Diabetologia

, Volume 49, Issue 1, pp 183–190

Regulation of insulin signalling, glucose uptake and metabolism in rat skeletal muscle cells upon prolonged exposure to resistin

Article

Abstract

Aims/hypothesis

Debate exists regarding the role of resistin in the pathophysiology of insulin resistance. The aim of this study was to directly assess the effects of resistin (0–24 h) on basal and insulin-stimulated glucose uptake and metabolism in skeletal muscle cells and to investigate the mechanisms responsible for the effects of resistin.

Methods

We used L6 rat skeletal muscle cells and examined [3H]2-deoxyglucose uptake, GLUT4 translocation and GLUT protein content. We assessed glucose metabolism by measuring the incorporation of D-[U-14C]glucose into glycogen, 14CO2 and lactate production, as well as the phosphorylation level and total protein content of insulin signalling proteins, including insulin receptor β-subunit (IRβ), insulin receptor substrate (IRS), Akt and glycogen synthase kinase-3β (GSK-3β).

Results

Treatment of L6 rat skeletal muscle cells with recombinant resistin (50 nmol/l, 0–24 h) reduced levels of basal and insulin-stimulated 2-deoxyglucose uptake and decreased insulin-stimulated GLUT4myc content at the cell surface, with no alteration in the production of GLUT4 or GLUT1. Resistin also decreased glycogen synthesis and GSK-3β phosphorylation. Insulin-stimulated oxidation of glucose via the Krebs cycle was reduced by resistin, whereas lactate production was unaltered. Although insulin receptor protein level and phosphorylation were unaltered by resistin, production of IRS-1, but not IRS-2, was downregulated and a decreased tyrosine phosphorylation of IRS-1 was detected. Reduced phosphorylation of Akt on T308 and S473 was observed, while total Akt and Akt1, but not Akt2 or Akt3, production was decreased.

Conclusions/interpretation

Our data show that resistin regulates the function of IRS-1 and Akt1 and decreases GLUT4 translocation and glucose uptake in response to insulin. Selective decreases in insulin-stimulated glucose metabolism via oxidation and conversion to glycogen were also induced by resistin. These observations highlight the potential role of resistin in the pathophysiology of type 2 diabetes in obesity.

Keywords

Diabetes Glucose uptake Insulin Obesity Resistin 

Abbreviations

GLUT

glucose transporter

GSK-3β

glycogen synthase kinase-3β

IRα

insulin receptor α-subunit

IRβ

insulin receptor β-subunit

IRS

insulin receptor substrate

MTT

3-(4,5-dimethyl-2-thiazolyl)-2,5-diphenyltetrazolium bromide

Introduction

Several years of capricious interest in the link between resistin and diabetes [1] have been enhanced by recent developments such as the generation of mice lacking or overexpressing resistin [2, 3, 4, 5]. Resistin was discovered by virtue of its altered gene expression in mouse adipocytes in response to the peroxisome proliferator-activated receptor-γ ligands known as thiazolidinediones [6]. Addition of the recombinant protein to normal mice or cultured adipocytes impaired insulin action and neutralization of resistin function with anti-resistin antibody improved insulin action in mice with diet-induced obesity [6]. Plasma resistin levels are increased in ob/ob, db/db and diet-induced obese mice [6], although, concomitantly, resistin mRNA levels in obese rodents are often found to be decreased [7, 8, 9]. It is now appreciated that there is often a discrepancy between the circulating protein levels of resistin and the mRNA content in adipocytes [10, 11].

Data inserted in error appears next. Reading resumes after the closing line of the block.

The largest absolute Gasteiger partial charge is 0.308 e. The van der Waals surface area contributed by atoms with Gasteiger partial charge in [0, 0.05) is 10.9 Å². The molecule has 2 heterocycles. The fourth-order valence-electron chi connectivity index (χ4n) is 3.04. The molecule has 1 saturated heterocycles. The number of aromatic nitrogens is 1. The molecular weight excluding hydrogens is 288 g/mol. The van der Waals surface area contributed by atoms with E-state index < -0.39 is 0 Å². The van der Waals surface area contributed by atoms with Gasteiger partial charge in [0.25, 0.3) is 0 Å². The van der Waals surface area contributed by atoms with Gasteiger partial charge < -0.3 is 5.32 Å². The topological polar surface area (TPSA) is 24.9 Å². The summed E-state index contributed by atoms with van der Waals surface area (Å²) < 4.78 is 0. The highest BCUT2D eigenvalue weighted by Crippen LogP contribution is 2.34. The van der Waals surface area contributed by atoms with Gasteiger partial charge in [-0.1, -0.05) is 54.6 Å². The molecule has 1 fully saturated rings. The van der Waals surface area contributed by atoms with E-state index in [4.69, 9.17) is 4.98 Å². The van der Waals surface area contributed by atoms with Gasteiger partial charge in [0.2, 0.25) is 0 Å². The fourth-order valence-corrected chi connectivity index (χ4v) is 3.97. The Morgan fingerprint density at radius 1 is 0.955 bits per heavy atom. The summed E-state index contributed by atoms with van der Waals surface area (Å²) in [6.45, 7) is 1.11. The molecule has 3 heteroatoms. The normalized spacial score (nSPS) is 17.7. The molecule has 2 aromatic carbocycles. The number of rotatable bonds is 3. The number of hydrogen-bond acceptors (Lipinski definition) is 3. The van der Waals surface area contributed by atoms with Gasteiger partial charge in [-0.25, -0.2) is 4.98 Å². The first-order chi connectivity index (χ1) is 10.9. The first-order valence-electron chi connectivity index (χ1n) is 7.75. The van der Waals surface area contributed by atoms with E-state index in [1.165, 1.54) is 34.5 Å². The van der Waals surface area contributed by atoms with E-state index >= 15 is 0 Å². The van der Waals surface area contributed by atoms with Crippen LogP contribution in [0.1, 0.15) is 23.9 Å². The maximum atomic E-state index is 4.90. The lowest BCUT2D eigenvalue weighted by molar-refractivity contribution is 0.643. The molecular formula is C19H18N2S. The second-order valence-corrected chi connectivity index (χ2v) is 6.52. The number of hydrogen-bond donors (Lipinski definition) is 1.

The gene encoding resistin produces a secreted protein consisting of 94 amino acids. The pathophysiological role of resistin in humans has been questioned because the human homologue of resistin is only 59% identical to mouse resistin at the amino acid level and the source of resistin appears to differ in humans [6, 12]. Resistin protein is almost undetectable in human adipocytes [13] and instead, macrophages appear to be the principal source [14]. This reinforces the need to view adipose tissue, rather than simply adipocytes, as a dynamic endocrine organ and to be aware of the importance of resistin (also called ‘found in inflammatory zone 3’, FIZZ3) in the low-grade inflammatory condition associated with obesity [15]. Nevertheless, despite the species differences outlined above, an increased plasma resistin concentration was observed in the serum of obese [16] or type 2 diabetics [17] and thiazolidinedione treatment resulted in decreased plasma resistin levels in patients with type 2 diabetes [18]. Furthermore, although some studies suggest a link between resistin and insulin sensitivity [19] others have failed to show an association with insulin resistance [16, 20, 21]. Similarly, genetic analyses have suggested that resistin plays a role in the aetiology of insulin resistance and diabetes [22, 23], whereas others contest this view [24].